Action Advocates is a group of church members who believe that an important way to put our 7 Unitarian Universalist Principles into action is to make our voices heard by our local, state, and national elected officials. We encourage members and friends to meet with, call, write, or e-mail their legislators to urge them to vote in favor of measures that are consistent with our UU values and to oppose measures that are not.
6 Ways to Advocate for Racial Justice From Home
By Phyllis Segal July 8, 2020
The nation’s COVID-19 pandemic needn’t sideline you in this critical fight
On August 27, 1963, I was a sheltered, white, college student driving with my parents to Washington, D.C. to join the March on Washington for Jobs and Freedom. Deciding to go wasn’t easy. Letters to my then-boyfriend (we later married) remind me how we worried about possible violence and wondered whether we’d be welcomed. After considerable back and forth, we decided to meet in D.C. and march together, joined by my parents.
Like us, they had never done something like this before — but they believed in what we’d be marching for, and also that I needed a chaperone.
What Rev. Martin Luther King, Jr. Said
In my mind’s eye, I can still picture where we stood: under a tree on a corner of the reflecting pool with a perfect view of the stage. I can still hear Rev. Martin Luther King, Jr.’s voice and feel the tears streaming down my face as his words made me see a reality outside my own life experience and inspired me with hope.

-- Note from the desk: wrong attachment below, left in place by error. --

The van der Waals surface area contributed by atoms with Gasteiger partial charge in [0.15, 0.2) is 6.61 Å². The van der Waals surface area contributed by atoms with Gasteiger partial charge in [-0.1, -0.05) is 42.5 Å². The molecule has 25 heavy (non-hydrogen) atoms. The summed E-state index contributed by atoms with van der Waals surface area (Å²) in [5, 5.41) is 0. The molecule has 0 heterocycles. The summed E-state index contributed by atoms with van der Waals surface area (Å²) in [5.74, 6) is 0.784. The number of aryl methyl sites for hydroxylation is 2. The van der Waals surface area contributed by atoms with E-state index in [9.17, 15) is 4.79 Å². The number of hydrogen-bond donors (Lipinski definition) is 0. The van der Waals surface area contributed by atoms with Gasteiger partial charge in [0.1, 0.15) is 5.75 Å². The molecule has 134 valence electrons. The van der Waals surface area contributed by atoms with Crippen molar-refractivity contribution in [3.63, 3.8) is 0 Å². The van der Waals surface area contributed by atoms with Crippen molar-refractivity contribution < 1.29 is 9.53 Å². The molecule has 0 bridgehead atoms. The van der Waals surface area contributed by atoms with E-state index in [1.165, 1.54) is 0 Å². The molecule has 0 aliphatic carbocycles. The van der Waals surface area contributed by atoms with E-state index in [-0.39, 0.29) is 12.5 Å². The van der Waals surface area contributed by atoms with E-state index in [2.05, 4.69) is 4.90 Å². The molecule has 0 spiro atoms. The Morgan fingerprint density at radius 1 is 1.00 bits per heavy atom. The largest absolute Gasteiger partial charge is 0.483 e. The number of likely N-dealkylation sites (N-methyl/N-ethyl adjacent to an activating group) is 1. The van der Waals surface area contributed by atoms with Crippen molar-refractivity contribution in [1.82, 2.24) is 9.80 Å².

“I have a dream that one day this nation will rise up and live out the true meaning of its creed: ‘We hold these truths to be self-evident: that all men are created equal.’…. I have a dream that my four little children will one day live in a nation where they will not be judged by the color of their skin, but by the content of their character.”
And I can still remember feeling surrounded by tens of thousands of hopeful, welcoming, peaceful people whose skin color was different than mine but who shared a vision for what America needed to become. Marching that day set my husband and me on a path to stand up for social justice throughout our lifetimes.
The nonprofit organization Zero to Three offers tools for taking action to improve outcomes for babies and families.
Now, at 75 and sheltered again — this time because of COVID-19 — I’m struggling to figure out how to get off the sidelines and stand up against racial injustice. I’m thinking about how I can join with younger generations, as my parents joined with me, and be an effective ally in this fight.
Like so many others, I’m taking time to learn about the history of race in America, history that neither my children nor I were ever taught in school.
But I also feel compelled to take action. As I’ve learned over the course of my life, there are a lot of ways to advocate for a better world. Here are six of them that I — we — can do even while sheltering at home: Read more here.
Who are your legislators? Find the names and contact information on your Virginia and U.S. legislators at:
The VIRGINIA GENERAL ASSEMBLY web page:
The UNITED STATES CONGRESS web pages:
Your vote is only the beginning. Contact your legislators and tell them what you think. Tell them your values. Tell them what is most important to you. Write to them, call them, or meet with them in person. That’s the way democracy is done.